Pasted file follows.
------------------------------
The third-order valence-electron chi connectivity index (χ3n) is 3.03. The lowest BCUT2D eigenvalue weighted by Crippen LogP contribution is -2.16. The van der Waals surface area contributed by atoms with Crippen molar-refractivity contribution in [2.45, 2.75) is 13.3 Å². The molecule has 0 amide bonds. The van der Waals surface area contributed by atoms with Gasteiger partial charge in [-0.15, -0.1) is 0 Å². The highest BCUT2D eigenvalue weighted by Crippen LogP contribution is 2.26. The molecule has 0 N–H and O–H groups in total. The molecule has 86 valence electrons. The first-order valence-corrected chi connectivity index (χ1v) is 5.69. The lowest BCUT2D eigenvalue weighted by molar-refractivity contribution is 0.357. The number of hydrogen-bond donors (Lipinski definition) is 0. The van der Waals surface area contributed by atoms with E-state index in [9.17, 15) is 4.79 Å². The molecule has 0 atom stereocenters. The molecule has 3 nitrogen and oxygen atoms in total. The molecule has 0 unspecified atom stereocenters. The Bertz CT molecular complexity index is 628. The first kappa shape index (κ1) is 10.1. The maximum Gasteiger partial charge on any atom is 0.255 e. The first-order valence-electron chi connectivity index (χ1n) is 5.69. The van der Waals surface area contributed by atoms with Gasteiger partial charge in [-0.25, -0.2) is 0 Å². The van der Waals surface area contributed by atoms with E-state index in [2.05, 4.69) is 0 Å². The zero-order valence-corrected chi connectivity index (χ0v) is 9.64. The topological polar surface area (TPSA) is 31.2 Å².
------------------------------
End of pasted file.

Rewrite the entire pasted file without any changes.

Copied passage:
The third-order valence-electron chi connectivity index (χ3n) is 3.03. The lowest BCUT2D eigenvalue weighted by Crippen LogP contribution is -2.16. The van der Waals surface area contributed by atoms with Crippen molar-refractivity contribution in [2.45, 2.75) is 13.3 Å². The molecule has 0 amide bonds. The van der Waals surface area contributed by atoms with Gasteiger partial charge in [-0.15, -0.1) is 0 Å². The highest BCUT2D eigenvalue weighted by Crippen LogP contribution is 2.26. The molecule has 0 N–H and O–H groups in total. The molecule has 86 valence electrons. The first-order valence-corrected chi connectivity index (χ1v) is 5.69. The lowest BCUT2D eigenvalue weighted by molar-refractivity contribution is 0.357. The number of hydrogen-bond donors (Lipinski definition) is 0. The van der Waals surface area contributed by atoms with E-state index in [9.17, 15) is 4.79 Å². The molecule has 0 atom stereocenters. The molecule has 3 nitrogen and oxygen atoms in total. The molecule has 0 unspecified atom stereocenters. The Bertz CT molecular complexity index is 628. The first kappa shape index (κ1) is 10.1. The maximum Gasteiger partial charge on any atom is 0.255 e. The first-order valence-electron chi connectivity index (χ1n) is 5.69. The van der Waals surface area contributed by atoms with Gasteiger partial charge in [-0.25, -0.2) is 0 Å². The van der Waals surface area contributed by atoms with E-state index in [2.05, 4.69) is 0 Å². The zero-order valence-corrected chi connectivity index (χ0v) is 9.64. The topological polar surface area (TPSA) is 31.2 Å².